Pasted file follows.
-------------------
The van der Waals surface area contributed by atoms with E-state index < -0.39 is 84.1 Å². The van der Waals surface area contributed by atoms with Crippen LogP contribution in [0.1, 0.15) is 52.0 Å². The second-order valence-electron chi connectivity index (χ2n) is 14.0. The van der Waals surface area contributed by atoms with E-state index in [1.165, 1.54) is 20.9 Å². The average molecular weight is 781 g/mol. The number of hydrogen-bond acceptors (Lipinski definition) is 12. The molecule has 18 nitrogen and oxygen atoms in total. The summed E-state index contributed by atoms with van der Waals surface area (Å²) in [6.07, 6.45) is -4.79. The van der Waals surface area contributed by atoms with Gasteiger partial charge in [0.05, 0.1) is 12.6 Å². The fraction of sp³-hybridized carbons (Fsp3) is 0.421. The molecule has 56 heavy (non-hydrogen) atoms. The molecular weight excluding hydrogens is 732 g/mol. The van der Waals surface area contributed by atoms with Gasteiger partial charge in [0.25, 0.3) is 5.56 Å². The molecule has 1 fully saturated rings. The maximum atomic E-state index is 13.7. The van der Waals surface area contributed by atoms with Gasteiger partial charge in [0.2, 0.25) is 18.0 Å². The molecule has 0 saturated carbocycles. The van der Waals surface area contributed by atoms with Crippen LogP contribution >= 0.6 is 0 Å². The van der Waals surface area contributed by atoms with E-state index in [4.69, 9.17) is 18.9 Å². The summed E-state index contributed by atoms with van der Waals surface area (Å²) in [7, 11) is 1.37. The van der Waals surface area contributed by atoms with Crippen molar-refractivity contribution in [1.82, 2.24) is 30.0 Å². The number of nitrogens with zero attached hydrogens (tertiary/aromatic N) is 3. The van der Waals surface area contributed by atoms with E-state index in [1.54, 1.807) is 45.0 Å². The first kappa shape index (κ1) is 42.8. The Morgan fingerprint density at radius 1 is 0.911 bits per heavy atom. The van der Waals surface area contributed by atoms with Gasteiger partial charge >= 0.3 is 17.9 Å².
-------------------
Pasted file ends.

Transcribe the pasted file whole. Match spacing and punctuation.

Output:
The van der Waals surface area contributed by atoms with E-state index < -0.39 is 84.1 Å². The van der Waals surface area contributed by atoms with Crippen LogP contribution in [0.1, 0.15) is 52.0 Å². The second-order valence-electron chi connectivity index (χ2n) is 14.0. The van der Waals surface area contributed by atoms with E-state index in [1.165, 1.54) is 20.9 Å². The average molecular weight is 781 g/mol. The number of hydrogen-bond acceptors (Lipinski definition) is 12. The molecule has 18 nitrogen and oxygen atoms in total. The summed E-state index contributed by atoms with van der Waals surface area (Å²) in [6.07, 6.45) is -4.79. The van der Waals surface area contributed by atoms with Gasteiger partial charge in [0.05, 0.1) is 12.6 Å². The fraction of sp³-hybridized carbons (Fsp3) is 0.421. The molecule has 56 heavy (non-hydrogen) atoms. The molecular weight excluding hydrogens is 732 g/mol. The van der Waals surface area contributed by atoms with Gasteiger partial charge in [0.25, 0.3) is 5.56 Å². The molecule has 1 fully saturated rings. The maximum atomic E-state index is 13.7. The van der Waals surface area contributed by atoms with Gasteiger partial charge in [0.2, 0.25) is 18.0 Å². The molecule has 0 saturated carbocycles. The van der Waals surface area contributed by atoms with Crippen LogP contribution >= 0.6 is 0 Å². The van der Waals surface area contributed by atoms with E-state index in [4.69, 9.17) is 18.9 Å². The summed E-state index contributed by atoms with van der Waals surface area (Å²) in [7, 11) is 1.37. The van der Waals surface area contributed by atoms with Crippen molar-refractivity contribution in [1.82, 2.24) is 30.0 Å². The number of nitrogens with zero attached hydrogens (tertiary/aromatic N) is 3. The van der Waals surface area contributed by atoms with E-state index in [1.54, 1.807) is 45.0 Å². The first kappa shape index (κ1) is 42.8. The Morgan fingerprint density at radius 1 is 0.911 bits per heavy atom. The van der Waals surface area contributed by atoms with Gasteiger partial charge >= 0.3 is 17.9 Å².